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Patty Jenkins
Charlize Theron, Christina Ricci, Bruce Dern, Lee Tergesen, Annie Corley, Pruitt Taylor Vince, Marco St. John, Marc Macaulay, Scott Wilson
Writing Credits:
Patty Jenkins

Based on a true story.

Charlize Theron stars in Monster, a shockingly moving film that burrows deep beneath the tabloid-sized headline stories on Aileen Wuornos, the man-hating serial killer executed last year in Florida.

Box Office:
$8 million.
Opening Weekend
$86.831 thousand on 4 screens.
Domestic Gross
$34.431 million.

Rated R

Widescreen 1.85:1/16x9
English Dolby Digital 5.1
English DTS 5.1
Spanish Dolby 2.0
French Dolby 2.0

Runtime: 109 min.
Price: $24.96
Release Date: 1/25/2005

Disc One
• Audio Commentary with Director Patty Jenkins, Actor/Producer Charlize Theron, and Producer Clark Peterson
Disc Two
• Deleted and Extended Scenes
• “The Vision and the Journey” Featurette
• DTS Mixing Featurette
• Interview with Director Patty Jenkins and Composer BT
• “Monster Surrounded” Ad
• Trailers


Sony 36" WEGA KV-36FS12 Monitor; Sony DA333ES Processor/Receiver; Panasonic CV-50 DVD Player using component outputs; Michael Green Revolution Cinema 6i Speakers (all five); Sony SA-WM40 Subwoofer.


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Monster: Special Edition (2004)

Reviewed by Colin Jacobson (February 3, 2005)

Why do I have the feeling that 10 years from now, Paris Hilton will win an Oscar for her portrayal of a double amputee with psoriasis? It seems like the Academy loves to reward attractive people for their work as ugly folks, a notion borne out by Charlize Theron’s victory for 2003’s Monster.

With makeup that gives her the look of a female Jon Voight, Theron nabbed the Best Actress prize as serial killer Aileen Wuornos. The flick starts with a montage that hints at Aileen’s rough early life and brings us to the point where she almost attempts to kill herself. For bizarre reasons we soon learn, she instead stops into a local gay bar, where she meets Selby Wall (Christina Ricci). Selby meekly attempts to befriend Aileen, and the pair begin what eventually turns into a romantic relationship.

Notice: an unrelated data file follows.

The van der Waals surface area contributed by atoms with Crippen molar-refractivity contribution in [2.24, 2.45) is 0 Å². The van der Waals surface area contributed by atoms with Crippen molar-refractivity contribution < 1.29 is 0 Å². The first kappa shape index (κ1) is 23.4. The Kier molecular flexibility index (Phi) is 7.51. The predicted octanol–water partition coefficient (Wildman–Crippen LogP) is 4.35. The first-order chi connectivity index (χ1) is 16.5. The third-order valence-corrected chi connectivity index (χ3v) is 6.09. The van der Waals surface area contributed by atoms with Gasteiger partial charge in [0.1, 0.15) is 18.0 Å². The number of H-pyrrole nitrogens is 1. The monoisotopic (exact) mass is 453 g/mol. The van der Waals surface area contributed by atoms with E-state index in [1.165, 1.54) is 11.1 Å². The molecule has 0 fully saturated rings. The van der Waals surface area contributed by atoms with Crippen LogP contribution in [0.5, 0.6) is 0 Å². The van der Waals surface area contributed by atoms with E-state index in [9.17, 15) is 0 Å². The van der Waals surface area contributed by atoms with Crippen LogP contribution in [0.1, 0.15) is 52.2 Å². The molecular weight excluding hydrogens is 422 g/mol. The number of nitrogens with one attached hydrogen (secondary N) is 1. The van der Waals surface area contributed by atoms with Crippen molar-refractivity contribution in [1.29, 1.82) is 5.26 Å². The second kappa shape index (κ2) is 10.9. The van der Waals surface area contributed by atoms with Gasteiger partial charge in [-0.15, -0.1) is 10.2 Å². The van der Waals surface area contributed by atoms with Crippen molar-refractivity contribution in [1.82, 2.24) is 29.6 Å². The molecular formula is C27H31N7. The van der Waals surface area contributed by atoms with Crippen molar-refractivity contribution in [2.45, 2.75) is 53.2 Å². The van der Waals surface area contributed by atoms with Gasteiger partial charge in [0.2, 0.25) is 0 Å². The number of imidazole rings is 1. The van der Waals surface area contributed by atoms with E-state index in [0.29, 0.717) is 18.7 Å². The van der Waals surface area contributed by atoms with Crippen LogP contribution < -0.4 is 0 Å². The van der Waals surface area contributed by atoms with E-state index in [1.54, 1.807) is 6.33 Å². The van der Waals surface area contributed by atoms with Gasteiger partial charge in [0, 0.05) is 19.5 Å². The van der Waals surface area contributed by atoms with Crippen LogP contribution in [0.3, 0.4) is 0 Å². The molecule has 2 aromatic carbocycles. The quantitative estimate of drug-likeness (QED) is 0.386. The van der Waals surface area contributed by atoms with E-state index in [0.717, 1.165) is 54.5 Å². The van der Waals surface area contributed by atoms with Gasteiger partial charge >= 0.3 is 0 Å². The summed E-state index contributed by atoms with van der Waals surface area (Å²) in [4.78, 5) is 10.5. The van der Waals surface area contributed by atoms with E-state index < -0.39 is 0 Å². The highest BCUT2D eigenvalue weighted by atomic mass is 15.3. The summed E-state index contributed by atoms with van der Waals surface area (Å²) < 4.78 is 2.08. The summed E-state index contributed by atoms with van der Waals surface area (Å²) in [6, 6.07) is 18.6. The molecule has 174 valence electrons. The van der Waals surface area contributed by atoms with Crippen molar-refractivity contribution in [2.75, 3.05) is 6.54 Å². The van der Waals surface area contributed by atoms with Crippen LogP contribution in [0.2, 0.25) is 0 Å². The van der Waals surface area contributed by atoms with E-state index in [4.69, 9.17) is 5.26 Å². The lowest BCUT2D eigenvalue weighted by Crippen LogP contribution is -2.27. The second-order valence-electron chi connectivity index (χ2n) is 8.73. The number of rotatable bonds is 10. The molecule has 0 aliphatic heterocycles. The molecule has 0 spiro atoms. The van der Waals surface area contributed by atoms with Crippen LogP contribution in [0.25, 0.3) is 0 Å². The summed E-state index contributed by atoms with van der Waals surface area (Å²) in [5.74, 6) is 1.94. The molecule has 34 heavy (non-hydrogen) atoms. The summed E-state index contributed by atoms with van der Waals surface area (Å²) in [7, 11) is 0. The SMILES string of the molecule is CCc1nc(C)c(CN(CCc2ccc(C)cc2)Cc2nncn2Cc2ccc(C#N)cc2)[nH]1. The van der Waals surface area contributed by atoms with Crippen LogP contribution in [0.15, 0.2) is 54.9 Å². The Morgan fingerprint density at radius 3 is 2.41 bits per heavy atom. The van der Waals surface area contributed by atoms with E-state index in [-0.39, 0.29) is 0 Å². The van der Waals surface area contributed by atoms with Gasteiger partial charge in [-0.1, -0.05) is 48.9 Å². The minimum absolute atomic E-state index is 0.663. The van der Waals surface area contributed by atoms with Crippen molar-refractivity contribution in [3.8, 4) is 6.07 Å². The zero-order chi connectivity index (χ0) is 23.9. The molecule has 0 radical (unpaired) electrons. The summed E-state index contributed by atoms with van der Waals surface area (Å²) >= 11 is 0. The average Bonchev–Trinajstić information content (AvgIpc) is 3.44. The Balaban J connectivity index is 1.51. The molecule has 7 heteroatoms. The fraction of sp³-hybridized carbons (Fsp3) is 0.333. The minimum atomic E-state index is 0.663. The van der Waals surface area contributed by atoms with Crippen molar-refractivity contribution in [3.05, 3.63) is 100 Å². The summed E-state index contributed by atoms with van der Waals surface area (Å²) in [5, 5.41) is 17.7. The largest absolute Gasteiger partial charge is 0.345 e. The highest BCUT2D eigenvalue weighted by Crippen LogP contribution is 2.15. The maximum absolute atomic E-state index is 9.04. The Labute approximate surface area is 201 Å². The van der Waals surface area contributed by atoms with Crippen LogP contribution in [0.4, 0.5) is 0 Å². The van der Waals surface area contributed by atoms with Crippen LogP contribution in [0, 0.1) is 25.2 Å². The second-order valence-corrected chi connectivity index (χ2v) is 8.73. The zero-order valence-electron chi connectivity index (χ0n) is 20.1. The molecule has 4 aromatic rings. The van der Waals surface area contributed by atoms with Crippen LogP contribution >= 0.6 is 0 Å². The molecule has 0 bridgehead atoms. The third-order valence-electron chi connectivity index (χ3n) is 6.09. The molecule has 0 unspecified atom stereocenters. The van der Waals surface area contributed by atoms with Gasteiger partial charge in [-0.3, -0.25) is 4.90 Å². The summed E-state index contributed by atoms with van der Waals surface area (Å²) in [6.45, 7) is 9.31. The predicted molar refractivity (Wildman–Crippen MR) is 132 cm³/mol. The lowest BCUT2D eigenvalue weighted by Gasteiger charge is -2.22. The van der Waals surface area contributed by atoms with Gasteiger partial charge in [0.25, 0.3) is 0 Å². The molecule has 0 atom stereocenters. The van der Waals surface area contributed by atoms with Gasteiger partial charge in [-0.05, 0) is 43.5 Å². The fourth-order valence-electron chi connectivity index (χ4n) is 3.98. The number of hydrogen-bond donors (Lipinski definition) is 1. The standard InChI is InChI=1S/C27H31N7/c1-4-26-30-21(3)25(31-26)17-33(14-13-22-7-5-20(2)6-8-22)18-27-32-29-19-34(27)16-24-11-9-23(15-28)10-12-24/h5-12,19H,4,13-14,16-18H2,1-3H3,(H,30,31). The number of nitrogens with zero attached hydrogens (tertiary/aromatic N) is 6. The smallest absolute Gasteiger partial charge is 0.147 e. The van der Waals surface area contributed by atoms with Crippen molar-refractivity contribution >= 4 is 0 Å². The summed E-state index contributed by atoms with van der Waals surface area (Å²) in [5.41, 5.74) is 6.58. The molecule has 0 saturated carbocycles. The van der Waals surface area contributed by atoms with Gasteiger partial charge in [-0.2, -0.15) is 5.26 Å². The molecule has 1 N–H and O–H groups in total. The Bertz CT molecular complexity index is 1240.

Aileen’s main source of support comes from prostitution, as she turns tricks with passing motorists. One of these goes wrong as Vincent Corey (Lee Tergesen) ties her up and beats her. In a fit of rage, Aileen shoots and kills the man, and she then attempts to cover up the murder.

This succeeds, though she does eventually tell Selby what occurred. Selby’s supposed to return to her family in the mid-west, but Aileen convinces her to stay, and she tries to go straight. However, Aileen encounters only rejection as she pursues a job, mostly because she has no work skills or experience.

With nothing else to do, Aileen returns to prostitution, but she snaps again while with her first trick and kills him. From there, the movie follows her pattern of murder as she becomes a true serial killer via men she picks up as they seek cheap thrills.

Whereas one might expect Monster to present a psychological investigation into the mind of a serial killer, that really doesn’t occur. Sure, the movie tosses out some rationalizations for Aileen’s behavior, as we learn tidbits from her hard life of abuse. Nonetheless, it doesn’t get into these elements in depth.

Instead, the movie mainly exists as a perverse romance. Occasionally I thought they should have titled it Lee ‘n’ Selby: A Love Story, as the movie largely focused on their relationship. Aileen’s first killing doesn’t occur until well into the second act, and the film never much concentrates or seems interested in those actions.

This feels like both a positive and a negative. On the plus side, it makes Monster unusual and unexpected. It doesn’t take the traditional path, and it gives us much more character development than usual for this sort of piece. We definitely feel like we know Aileen before she goes off the deep end.

However, some of the film’s sympathies seem unwarranted. At times it feels like Monster attempts to excuse Aileen’s killings, especially during the earlier ones. For the most part, she only slays mean, abusive men who “deserve” it, and we even see her show compassion toward one tubby sad-sack with a speech impediment; not only does she spare his life, but also she gives him a quick hand job!

This changes somewhat as the movie progresses, and she eventually murders a man who possesses none of the seediness of the others. Even in that case, though, we get the impression that society put her in that spot. I won’t spell out the details, but the movie appears to convey that Aileen was forced to shoot the man due to her predicament, and if the world had treated her better, she wouldn’t have started down this murderous path in the first place.